Yes, these issues seem like the jackbooted response of a martial law state and not what we've come to believe is our justice system. On the other hand reading through the entirety of each story one comes to the conclusion that extra judiciary caution should be taken in these matters.
The grocer, Chen, did not single handedly apprehend the thief. He had his brother and an employee with him at the time. They physically assaulted the perpetrator, tied him up and stuffed him in the back of a van.
In the other two cases, the mentally ill individuals have been kept in medical wings of remand centers. They both need ongoing care, the Alzheimer's sufferer needs to be enrolled in some kind of at home care where a nurse or worker is present 24/7. He is being kept until that situation is resolved. The schizophrenic man likely needs to be placed back on his meds and the court appearance will likely stipulate that in its judgement. Either way, the ball was dropped by both the victim and the media for blowing up the stories.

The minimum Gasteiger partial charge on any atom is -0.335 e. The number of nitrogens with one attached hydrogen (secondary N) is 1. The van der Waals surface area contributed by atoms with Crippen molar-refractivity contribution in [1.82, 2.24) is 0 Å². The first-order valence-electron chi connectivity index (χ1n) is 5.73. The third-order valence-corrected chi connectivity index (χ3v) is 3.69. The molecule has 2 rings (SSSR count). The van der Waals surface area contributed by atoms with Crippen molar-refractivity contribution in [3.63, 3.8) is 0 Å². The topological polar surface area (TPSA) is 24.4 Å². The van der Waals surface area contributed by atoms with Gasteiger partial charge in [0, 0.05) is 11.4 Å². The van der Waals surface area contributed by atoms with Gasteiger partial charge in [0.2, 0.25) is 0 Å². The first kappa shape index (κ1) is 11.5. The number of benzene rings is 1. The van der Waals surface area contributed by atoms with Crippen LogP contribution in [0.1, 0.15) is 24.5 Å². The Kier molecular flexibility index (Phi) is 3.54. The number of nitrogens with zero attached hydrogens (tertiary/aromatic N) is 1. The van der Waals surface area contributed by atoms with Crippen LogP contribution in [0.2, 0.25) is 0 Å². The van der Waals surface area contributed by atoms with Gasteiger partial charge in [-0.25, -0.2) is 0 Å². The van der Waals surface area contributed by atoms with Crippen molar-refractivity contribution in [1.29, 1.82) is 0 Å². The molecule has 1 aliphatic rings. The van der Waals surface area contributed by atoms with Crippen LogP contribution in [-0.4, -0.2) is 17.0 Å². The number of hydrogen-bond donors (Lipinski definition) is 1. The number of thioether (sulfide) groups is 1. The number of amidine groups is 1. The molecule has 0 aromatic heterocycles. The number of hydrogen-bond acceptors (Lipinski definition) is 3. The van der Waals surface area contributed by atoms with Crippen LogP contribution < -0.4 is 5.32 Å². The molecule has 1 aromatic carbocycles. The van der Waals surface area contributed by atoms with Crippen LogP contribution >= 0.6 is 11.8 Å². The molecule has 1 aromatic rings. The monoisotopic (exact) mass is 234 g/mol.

In Chen's case there isn't any doubt he should be at least fined for the attack on the thief, since when do two wrongs make a right in civil society. The schizophrenic man's venture into Toronto could have been prevented had he been on his meds. The Alzheimer's patient had need of professional in-home care which a number of provinces provide for in their medical coverage.
One can't just take the juicy bits of a story and post it without at least giving the access to the whole back story as well.

Boris said...

Luc, I agree that something might have to be done about the Chen case and I agree with Morton's assessment.

However with respect to the two mental health cases, the first had committed no crime and had no intent to commit a crime, meds or no meds. Nor it is it illegal for schizophrenic people to travel to Toronto.

And the second is a case faced by many caregivers to the mentally ill. It gets physical at times and there's a heavy dose of discretion involved. Moreover, competent professional homecare is actually quite hard to come by. My grandmother for instance requires round the clock supervision and care in a secure place. She's a wanderer and a clever one at that and has progressed to the point where her care needs exceed the capacity of the facility she is in now. However, there are waiting lists, hidden costs, and residential or nursing facilities are created equal. It is actually quite a nightmare for my family to sort out. While care is technically provided for, this does not often translate well in practice. The medical wing of a remand centre is not the place for mentally ill in need of support.